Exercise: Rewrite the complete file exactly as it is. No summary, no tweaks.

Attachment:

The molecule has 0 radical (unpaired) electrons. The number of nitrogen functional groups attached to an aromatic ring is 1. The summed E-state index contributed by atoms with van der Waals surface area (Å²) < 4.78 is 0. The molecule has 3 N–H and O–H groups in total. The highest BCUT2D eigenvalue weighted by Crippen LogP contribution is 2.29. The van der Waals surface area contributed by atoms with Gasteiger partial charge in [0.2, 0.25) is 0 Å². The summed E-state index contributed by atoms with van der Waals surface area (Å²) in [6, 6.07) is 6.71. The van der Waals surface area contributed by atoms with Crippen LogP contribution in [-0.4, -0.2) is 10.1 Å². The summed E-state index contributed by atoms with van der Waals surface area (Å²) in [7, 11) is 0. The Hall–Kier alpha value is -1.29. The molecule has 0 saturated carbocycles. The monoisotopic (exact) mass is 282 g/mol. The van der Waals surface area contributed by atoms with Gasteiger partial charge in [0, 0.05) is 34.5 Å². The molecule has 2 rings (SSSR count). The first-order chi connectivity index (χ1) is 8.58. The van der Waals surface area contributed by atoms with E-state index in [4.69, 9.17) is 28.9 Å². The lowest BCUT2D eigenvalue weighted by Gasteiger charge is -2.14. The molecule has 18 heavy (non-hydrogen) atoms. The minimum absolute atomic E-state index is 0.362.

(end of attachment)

The molecule has 0 radical (unpaired) electrons. The number of nitrogen functional groups attached to an aromatic ring is 1. The summed E-state index contributed by atoms with van der Waals surface area (Å²) < 4.78 is 0. The molecule has 3 N–H and O–H groups in total. The highest BCUT2D eigenvalue weighted by Crippen LogP contribution is 2.29. The van der Waals surface area contributed by atoms with Gasteiger partial charge in [0.2, 0.25) is 0 Å². The summed E-state index contributed by atoms with van der Waals surface area (Å²) in [6, 6.07) is 6.71. The van der Waals surface area contributed by atoms with Crippen LogP contribution in [-0.4, -0.2) is 10.1 Å². The summed E-state index contributed by atoms with van der Waals surface area (Å²) in [7, 11) is 0. The Hall–Kier alpha value is -1.29. The molecule has 0 saturated carbocycles. The monoisotopic (exact) mass is 282 g/mol. The van der Waals surface area contributed by atoms with Gasteiger partial charge in [0, 0.05) is 34.5 Å². The molecule has 2 rings (SSSR count). The first-order chi connectivity index (χ1) is 8.58. The van der Waals surface area contributed by atoms with E-state index in [4.69, 9.17) is 28.9 Å². The lowest BCUT2D eigenvalue weighted by Gasteiger charge is -2.14. The molecule has 18 heavy (non-hydrogen) atoms. The minimum absolute atomic E-state index is 0.362.